THE NEEM TREE
Neem is a fast-growing tree that can reach a height of 15–20 metres (49–66 ft), rarely to 35–40 metres (115–130 ft). It is evergreen, but in severe drought it may shed most or nearly all of its leaves. The branches are wide spread. The fairly dense crown is roundish or ovular and may reach the diameter of 15–20 metres (49–66 ft) in old, free-standing specimens. Neem is considered a weed in many areas, including some parts of the Middle East, and most of Sub-Saharan Africa including West Africa where in Senegal it has been used as a malarial drug and Tanzania and other Indian Ocean states where in Kiswahili it is known as 'the panacea', literally 'the tree that cures forty [diseases]', where Ayurvedic uses are practiced. Ecologically, it survives well in similar environments to its own, for example replacing the babul acacia tree from India with Africanacacia species.
Traditional medicinal use
In India, the plant is variously known as "Sacred Tree," "Heal All," "Nature's Drugstore," "Village Pharmacy" and "Panacea for all diseases". Products made from neem trees have been used in India for over two millennia for their medicinal properties: neem products are believed to be anthelmintic, antifungal, antidiabetic, antibacterial, antiviral, contraceptiveand sedative. It is considered a major component in Ayurvedic and Unani medicine and is particularly prescribed for skin disease.
Pest and disease control
Neem is a key ingredient in non-pesticidal management (NPM), providing a natural alternative to synthetic pesticides. Neem seeds are ground into a powder that is soaked overnight in water and sprayed onto the crop. To be effective, it is necessary to apply repeatedly, at least every ten days. Neem does not directly kill insects on the crop. It acts as an anti-feedant, repellent, and egg-laying deterrent, protecting the crop from damage. The insects starve and die within a few days. Neem also suppresses the hatching of pest insects from their eggs. Neem cake is often sold as a fertilizer.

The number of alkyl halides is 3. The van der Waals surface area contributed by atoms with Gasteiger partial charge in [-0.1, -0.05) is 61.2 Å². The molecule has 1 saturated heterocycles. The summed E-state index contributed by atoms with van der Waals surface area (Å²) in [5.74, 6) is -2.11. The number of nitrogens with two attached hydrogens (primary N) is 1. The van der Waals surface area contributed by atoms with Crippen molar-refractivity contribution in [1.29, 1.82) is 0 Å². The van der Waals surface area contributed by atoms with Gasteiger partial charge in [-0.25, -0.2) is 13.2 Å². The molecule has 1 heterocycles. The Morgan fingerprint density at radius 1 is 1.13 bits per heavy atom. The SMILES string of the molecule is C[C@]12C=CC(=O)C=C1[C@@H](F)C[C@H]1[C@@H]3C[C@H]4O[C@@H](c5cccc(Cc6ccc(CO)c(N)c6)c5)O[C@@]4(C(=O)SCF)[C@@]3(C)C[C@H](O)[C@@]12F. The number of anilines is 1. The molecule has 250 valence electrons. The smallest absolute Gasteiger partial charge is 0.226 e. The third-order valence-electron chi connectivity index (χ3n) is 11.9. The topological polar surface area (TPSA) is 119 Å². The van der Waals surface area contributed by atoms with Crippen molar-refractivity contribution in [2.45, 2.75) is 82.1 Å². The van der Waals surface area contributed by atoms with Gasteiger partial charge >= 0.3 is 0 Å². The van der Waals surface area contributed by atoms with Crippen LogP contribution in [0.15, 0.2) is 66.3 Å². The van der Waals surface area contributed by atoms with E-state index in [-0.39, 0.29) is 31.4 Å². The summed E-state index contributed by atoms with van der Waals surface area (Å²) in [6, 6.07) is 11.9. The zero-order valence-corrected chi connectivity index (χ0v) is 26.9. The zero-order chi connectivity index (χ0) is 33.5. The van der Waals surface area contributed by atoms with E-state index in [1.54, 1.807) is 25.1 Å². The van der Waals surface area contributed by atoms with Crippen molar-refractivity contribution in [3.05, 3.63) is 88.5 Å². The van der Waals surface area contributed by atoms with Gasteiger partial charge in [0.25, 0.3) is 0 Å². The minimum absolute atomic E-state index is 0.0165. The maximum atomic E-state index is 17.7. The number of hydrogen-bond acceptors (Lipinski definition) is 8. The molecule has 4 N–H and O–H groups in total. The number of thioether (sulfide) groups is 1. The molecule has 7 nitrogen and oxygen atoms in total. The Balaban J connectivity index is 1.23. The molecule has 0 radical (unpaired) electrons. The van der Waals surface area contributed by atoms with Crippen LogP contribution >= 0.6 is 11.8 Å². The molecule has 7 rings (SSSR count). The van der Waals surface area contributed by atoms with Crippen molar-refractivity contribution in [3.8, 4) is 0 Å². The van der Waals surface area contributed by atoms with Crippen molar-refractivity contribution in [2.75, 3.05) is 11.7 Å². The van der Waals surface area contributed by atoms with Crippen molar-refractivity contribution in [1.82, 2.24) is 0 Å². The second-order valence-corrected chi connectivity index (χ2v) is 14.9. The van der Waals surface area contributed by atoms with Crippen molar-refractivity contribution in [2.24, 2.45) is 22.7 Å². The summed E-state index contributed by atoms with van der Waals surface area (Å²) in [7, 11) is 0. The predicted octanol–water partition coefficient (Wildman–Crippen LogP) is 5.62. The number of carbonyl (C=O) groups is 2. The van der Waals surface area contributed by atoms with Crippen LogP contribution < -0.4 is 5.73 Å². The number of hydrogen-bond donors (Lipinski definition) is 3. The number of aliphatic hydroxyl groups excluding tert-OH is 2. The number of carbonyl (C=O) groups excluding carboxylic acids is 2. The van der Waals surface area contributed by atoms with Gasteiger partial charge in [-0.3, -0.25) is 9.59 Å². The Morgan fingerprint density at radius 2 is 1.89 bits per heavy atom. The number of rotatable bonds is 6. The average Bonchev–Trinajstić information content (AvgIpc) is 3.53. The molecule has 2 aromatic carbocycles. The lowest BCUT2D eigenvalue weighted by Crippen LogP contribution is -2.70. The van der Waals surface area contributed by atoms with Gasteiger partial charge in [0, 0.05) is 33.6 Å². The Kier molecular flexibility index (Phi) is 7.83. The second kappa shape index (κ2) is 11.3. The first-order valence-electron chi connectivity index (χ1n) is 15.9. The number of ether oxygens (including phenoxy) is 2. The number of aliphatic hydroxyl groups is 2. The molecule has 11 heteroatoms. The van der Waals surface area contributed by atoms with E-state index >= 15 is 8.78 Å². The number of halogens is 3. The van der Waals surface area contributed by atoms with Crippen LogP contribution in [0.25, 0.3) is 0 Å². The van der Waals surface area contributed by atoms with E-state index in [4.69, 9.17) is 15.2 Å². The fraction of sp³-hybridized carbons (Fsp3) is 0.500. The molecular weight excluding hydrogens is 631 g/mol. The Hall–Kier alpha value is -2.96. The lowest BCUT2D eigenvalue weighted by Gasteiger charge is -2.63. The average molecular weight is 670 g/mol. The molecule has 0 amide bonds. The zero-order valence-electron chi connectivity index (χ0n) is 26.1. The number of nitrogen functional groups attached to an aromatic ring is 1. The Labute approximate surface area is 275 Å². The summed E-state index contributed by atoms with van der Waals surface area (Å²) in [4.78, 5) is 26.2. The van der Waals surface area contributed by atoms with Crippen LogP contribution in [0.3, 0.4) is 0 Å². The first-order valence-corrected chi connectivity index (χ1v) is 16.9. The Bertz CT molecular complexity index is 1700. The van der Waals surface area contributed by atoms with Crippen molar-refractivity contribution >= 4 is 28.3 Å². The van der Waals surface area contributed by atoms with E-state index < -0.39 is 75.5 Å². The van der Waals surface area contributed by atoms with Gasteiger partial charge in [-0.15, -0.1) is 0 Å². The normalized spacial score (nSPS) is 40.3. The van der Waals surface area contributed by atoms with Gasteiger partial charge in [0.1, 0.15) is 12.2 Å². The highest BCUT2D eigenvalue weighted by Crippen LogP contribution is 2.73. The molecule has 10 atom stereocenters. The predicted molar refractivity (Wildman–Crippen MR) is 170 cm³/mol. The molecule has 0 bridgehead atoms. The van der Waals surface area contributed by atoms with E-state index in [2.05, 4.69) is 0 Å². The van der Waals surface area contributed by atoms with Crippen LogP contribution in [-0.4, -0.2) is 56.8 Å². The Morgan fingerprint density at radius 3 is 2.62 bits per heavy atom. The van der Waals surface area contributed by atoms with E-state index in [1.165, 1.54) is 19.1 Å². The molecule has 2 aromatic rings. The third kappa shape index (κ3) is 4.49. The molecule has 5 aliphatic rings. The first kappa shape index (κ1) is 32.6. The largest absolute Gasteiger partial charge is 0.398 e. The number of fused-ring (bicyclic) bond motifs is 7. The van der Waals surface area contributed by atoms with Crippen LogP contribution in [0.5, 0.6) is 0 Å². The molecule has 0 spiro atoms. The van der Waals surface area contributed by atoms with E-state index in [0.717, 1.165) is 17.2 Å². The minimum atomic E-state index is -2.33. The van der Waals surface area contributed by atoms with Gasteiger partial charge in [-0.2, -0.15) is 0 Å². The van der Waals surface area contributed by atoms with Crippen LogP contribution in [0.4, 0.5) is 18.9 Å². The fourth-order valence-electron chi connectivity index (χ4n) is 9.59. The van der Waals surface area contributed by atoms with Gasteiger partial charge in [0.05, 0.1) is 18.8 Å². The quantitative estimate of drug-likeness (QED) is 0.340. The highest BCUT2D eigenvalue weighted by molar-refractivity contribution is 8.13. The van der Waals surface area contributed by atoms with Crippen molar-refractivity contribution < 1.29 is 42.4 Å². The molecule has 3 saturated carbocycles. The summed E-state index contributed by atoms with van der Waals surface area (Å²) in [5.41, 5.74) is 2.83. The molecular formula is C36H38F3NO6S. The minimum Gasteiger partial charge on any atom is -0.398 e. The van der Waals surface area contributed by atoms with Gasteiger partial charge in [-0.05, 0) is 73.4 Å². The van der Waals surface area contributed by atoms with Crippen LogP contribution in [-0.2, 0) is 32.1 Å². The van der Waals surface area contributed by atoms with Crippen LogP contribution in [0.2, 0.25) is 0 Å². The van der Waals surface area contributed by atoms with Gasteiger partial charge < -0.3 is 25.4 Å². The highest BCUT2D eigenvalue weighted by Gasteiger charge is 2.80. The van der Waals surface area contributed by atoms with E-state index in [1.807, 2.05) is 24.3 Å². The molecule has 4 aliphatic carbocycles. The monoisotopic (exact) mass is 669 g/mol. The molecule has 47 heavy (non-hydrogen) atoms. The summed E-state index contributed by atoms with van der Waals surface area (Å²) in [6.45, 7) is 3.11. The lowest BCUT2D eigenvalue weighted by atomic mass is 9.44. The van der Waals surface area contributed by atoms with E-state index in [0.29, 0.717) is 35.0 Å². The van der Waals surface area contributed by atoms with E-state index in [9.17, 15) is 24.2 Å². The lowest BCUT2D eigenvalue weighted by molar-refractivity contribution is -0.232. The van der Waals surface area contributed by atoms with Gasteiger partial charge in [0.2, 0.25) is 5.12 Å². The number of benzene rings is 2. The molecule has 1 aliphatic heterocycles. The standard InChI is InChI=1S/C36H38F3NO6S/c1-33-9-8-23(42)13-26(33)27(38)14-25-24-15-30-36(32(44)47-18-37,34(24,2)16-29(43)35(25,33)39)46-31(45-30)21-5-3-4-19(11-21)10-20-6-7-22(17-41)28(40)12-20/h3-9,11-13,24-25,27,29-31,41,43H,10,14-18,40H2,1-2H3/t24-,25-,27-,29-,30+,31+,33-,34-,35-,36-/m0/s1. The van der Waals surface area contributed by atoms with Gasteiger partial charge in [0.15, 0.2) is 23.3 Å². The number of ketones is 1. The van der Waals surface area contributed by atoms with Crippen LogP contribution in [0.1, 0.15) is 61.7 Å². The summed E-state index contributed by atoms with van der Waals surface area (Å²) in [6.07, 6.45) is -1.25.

* Neem oil is used for preparing cosmetics such as soap, neem shampoo, balms and creams as well as toothpaste. * Besides its use in traditional Indian medicine, the neem tree is of great importance for its anti-desertification properties and possibly as a good carbon dioxide sinks. * Practitioners of traditional Indian medicine recommend that patients with chicken pox sleep on neem leaves. * Neem gum is used as a bulking agent and for the preparation of special purpose food. * Traditionally, slender neem branches have been chewed to clean one's teeth. Neem twigs are still collected and sold in markets for this use, and in rural India one often sees youngsters in the streets chewing on neem twigs. * Neem blossoms are used in Andhra Pradesh, Tamil Nadu and Karnataka to prepare Ugadi pachhadi. "Bevina hoovina gojju" (a type of curry prepared with neem blossoms) is common in Karnataka throughout the year. Dried blossoms are used when fresh blossoms are not available. In Tamil Nadu, a rasam (veppam poo rasam) made with neem blossoms is a culinary specialty. * A mixture of neem flowers and bella (jaggery or unrefined brown sugar) is prepared and offered to friends and relatives, symbolic of sweet and bitter events in the upcoming new year. * Cosmetics. Neem is perceived in India as a beauty aid. Powdered leaves are a major component of at least one widely used facial cream. Purified neem oil is also used in nail polish & other cosmetics. * Bird repellent. Neem leaf boiled water can be used as a very cost effective bird repellent measure, especially for sparrow. * Lubricants. Neem oil is non-drying and it resists degradation better than most vegetable oils. In rural India, it is commonly used to grease cart wheels. * Fertilizers. Neem has demonstrated considerable potential as a fertilizer. Neem cake is widely used to fertilize cash crops particularly sugarcane &...
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